But as modern-sounding as some of Rush’s ideas may have been, others were, understandably, mired in the beliefs and the science of his time (1746-1813). For instance, he found an association between yellow fever and stagnant water – but did not realize that the disease vector was water-breeding mosquitoes. He insisted on cleanliness in medical practice and good hygiene and sanitation in everyday life, at a time when none of these was taken for granted – but he firmly believed in the longstanding practices of bleeding and purging to cure a variety of diseases. So he was in some ways a man ahead of his times and in some ways a man of his times; and saying so in a book is perfectly acceptable.

     What Unger tends to minimize, though, is Rush’s life as politician and statesman – the area most likely to draw readers to a biography that is, after all, not intended to be read primarily by the medical profession. Rush’s thinking, for example, was instrumental in the development of Thomas Paine’s highly influential Common Sense, but little is made of that fact or, indeed, of the importance and wide impact of Paine’s pamphlet. Rush’s political leadership in Pennsylvania is discussed but given rather short shrift, and some of his genuine political accomplishments – such as getting former presidents John Adams and Thomas Jefferson to re-engage with each other after years of bitter enmity – come across as less significant than they were in the independent nation’s early years, even though the rapprochement of Adams and Jefferson is an important element justifying Unger’s book’s subtitle about healing a wounded nation.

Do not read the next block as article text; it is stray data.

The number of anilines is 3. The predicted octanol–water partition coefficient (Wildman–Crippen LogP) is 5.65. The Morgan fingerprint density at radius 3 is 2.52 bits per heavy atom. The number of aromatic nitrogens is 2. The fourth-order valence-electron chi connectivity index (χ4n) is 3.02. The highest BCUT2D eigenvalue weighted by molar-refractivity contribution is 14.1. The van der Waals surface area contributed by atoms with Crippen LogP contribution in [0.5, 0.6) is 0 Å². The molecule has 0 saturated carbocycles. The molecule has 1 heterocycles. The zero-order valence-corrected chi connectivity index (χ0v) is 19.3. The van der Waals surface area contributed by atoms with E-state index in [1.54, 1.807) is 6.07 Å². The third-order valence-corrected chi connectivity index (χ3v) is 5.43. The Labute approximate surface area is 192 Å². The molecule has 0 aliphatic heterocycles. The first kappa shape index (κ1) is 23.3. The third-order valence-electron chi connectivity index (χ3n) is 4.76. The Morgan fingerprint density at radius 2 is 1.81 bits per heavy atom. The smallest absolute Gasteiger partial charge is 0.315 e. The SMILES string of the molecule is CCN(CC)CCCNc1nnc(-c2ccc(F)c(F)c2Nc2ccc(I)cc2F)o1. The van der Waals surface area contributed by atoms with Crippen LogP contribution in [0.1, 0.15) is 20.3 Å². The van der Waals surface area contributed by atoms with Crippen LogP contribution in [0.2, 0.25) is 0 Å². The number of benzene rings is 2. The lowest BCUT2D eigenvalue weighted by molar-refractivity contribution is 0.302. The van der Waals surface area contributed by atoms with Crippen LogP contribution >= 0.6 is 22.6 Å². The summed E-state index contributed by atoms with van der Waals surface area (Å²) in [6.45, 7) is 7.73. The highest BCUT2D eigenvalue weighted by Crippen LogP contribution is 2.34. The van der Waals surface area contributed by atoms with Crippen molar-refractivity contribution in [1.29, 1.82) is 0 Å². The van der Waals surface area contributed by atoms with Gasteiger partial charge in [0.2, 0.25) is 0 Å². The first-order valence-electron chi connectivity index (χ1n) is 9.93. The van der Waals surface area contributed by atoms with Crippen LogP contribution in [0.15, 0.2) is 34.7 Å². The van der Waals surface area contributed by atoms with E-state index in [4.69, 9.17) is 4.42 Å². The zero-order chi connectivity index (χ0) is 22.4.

As usual in Unger’s books, the research is careful and based to the extent possible on primary sources. And there are copious notes at the end, along with no fewer than four appendices. Even here, though, there is a sense of something not balanced quite as elegantly as it could be: the first three appendices list many of Rush’s writings and medical observations, but the fourth appendix – a “confidential document President Jefferson shared with Benjamin Rush, M.D.” – is the really interesting one. It offers Jefferson’s comparison of the doctrines of Jesus with those of others, and despite its brevity provides considerable insight into Jefferson’s views of Jews, Greek philosophers and others. As a document shedding light on the Deism-flavored Christianity of the Founding Fathers, it is far too interesting to be relegated to the role of a near-throaway appendix.